Naturalism and Subjectivism
Alternative formats available from:
This book will assist readers of philosophical literature to understand and to appraise a large section of the controversial philosophical thought of our time. The central theme is the conflict between naturalism and idealism. The idealist philosophy is considered in its historical outcome of subjectivism, as developed in the phenomenological movement. The use of phenomenology is discussed as a general philosophy, as well as with respect to representative philosophies of human existence. The naturalistic view of experience as represented by Dewey is contrasted with the subjectivistic treatment of "pure" experience which is taken to be somehow "prior" to nature.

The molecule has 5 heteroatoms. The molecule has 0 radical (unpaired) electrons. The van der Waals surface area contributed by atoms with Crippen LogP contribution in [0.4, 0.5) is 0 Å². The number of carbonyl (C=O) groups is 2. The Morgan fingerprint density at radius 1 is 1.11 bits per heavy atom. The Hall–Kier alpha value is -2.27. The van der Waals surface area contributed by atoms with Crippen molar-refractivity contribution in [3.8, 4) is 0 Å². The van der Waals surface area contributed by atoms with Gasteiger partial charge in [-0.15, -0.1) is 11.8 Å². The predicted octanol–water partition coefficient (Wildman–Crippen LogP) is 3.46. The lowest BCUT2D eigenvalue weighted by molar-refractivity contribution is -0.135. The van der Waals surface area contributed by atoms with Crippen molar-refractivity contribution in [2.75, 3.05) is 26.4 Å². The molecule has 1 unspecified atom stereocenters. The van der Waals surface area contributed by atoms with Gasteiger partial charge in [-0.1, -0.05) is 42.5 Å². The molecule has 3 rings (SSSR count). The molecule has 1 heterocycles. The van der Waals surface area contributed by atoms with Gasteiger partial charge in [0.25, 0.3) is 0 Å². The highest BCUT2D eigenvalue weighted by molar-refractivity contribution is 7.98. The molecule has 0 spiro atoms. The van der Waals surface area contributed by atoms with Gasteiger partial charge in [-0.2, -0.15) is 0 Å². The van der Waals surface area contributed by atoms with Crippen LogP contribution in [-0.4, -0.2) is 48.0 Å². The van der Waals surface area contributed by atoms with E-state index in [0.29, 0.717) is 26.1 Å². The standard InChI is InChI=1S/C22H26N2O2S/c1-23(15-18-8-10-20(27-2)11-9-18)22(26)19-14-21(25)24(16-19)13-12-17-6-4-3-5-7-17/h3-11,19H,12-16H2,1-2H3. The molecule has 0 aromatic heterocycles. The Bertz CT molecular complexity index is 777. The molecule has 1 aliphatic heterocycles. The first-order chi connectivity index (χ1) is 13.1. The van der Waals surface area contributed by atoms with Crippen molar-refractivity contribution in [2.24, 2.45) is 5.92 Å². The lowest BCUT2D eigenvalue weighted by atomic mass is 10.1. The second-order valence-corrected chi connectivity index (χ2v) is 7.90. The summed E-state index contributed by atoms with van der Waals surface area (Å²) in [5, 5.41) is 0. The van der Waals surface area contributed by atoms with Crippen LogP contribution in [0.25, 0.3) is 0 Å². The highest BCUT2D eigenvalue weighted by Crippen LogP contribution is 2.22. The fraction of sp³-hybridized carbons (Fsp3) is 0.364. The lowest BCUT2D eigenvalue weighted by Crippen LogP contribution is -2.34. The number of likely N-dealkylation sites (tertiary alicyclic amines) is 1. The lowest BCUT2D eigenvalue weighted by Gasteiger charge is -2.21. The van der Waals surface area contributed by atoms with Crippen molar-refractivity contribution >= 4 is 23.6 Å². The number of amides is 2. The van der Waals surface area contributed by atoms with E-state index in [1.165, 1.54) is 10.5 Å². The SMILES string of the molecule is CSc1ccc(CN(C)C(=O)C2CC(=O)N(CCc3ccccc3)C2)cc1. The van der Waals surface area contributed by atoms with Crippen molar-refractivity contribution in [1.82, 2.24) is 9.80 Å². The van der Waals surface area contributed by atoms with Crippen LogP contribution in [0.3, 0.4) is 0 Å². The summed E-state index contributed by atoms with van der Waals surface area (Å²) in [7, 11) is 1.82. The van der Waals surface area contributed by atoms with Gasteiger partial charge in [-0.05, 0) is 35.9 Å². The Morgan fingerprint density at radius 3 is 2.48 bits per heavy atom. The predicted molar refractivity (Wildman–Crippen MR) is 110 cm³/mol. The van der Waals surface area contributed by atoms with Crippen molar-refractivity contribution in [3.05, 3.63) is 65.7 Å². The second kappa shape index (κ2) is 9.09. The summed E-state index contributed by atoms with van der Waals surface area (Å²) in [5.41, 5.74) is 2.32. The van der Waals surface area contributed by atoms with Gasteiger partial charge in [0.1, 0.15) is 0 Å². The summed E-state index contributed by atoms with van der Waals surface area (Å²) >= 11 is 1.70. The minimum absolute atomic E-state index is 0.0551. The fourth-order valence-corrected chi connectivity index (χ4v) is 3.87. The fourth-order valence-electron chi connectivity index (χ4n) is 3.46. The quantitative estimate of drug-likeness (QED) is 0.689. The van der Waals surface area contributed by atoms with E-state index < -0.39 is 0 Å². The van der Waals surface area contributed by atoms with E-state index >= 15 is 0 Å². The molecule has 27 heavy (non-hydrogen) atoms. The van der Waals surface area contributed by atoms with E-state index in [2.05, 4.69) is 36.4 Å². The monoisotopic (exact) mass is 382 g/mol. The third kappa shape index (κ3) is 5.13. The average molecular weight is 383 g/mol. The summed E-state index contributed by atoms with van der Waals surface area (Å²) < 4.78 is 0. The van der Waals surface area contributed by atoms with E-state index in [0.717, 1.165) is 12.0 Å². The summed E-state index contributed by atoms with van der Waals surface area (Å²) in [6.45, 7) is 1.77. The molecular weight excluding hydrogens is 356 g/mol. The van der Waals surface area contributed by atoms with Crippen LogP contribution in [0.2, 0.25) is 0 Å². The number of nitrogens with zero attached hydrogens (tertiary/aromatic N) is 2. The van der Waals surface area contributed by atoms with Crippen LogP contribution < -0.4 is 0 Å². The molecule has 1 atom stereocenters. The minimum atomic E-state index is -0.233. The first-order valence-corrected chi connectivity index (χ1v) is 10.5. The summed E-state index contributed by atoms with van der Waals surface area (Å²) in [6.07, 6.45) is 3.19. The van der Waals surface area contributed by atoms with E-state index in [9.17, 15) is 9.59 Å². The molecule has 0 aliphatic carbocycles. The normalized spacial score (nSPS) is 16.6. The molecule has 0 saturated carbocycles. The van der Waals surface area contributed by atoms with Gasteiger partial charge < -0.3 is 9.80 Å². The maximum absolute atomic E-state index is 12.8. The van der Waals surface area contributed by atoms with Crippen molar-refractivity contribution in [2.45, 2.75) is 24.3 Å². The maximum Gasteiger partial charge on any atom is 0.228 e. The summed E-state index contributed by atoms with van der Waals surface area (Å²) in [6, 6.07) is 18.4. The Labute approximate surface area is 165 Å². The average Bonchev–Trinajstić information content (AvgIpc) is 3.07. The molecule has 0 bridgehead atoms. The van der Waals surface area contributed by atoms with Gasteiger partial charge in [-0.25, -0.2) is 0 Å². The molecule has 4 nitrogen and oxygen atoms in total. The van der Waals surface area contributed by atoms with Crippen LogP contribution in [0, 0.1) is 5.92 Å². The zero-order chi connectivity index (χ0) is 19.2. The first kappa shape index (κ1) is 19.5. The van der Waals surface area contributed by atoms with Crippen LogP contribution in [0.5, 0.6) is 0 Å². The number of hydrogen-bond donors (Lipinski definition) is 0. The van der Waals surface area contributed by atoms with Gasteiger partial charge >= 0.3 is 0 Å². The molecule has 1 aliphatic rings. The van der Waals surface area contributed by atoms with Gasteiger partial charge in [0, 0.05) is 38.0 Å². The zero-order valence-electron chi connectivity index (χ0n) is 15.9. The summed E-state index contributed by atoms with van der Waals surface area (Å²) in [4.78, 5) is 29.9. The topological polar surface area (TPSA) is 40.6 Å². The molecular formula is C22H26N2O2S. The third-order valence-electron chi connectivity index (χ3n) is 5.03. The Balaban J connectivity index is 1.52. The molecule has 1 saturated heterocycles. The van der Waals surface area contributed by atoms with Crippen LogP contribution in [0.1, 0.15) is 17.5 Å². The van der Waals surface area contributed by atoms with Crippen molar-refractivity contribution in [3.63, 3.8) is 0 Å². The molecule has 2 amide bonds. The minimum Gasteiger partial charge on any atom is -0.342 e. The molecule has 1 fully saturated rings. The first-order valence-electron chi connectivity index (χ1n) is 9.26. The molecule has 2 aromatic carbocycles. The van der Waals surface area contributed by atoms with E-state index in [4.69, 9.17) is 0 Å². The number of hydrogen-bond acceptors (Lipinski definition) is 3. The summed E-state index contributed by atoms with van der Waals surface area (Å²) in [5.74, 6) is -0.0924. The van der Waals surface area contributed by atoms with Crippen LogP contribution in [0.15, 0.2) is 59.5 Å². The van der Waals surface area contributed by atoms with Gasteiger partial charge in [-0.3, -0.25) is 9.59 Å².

"Since 1939 when he played the leading role in founding the International Phenomenological Society, Marvin Farber has established his position as the outstanding American expositor, interpreter, and critic of Edmund Husserl's phenomenology. The present volume … is the most recent addition to the author's already impressive list of published studies of phenomenology. In this work he is concerned with the tension between naturalism and idealism in its historical outcome of subjectivism, as developed in the phenomenological movement … Subjectivism he defines as a general philosophical position having as its principle the primacy of the experiencing being—a position exemplified by Husserl's transcendental idealism, the anti-naturalistic philosophy of Max Scheler and the existentialism of Martin Heidegger. But this book is more than an essay in the history of 20th-century German philosophy; it is also a criticism of important aspects of that philosophy. The theme of this criticism is that the subjective feature of phenomenology is neither philosophically defensible nor a necessary consequence of phenomenology as a descriptive and analytic method … Naturalism and Subjectivism, because of its scope and thoroughness, will henceforth be an indispensable part of the critical literature of phenomenology. " — Herman Brautigam in Philosophical Review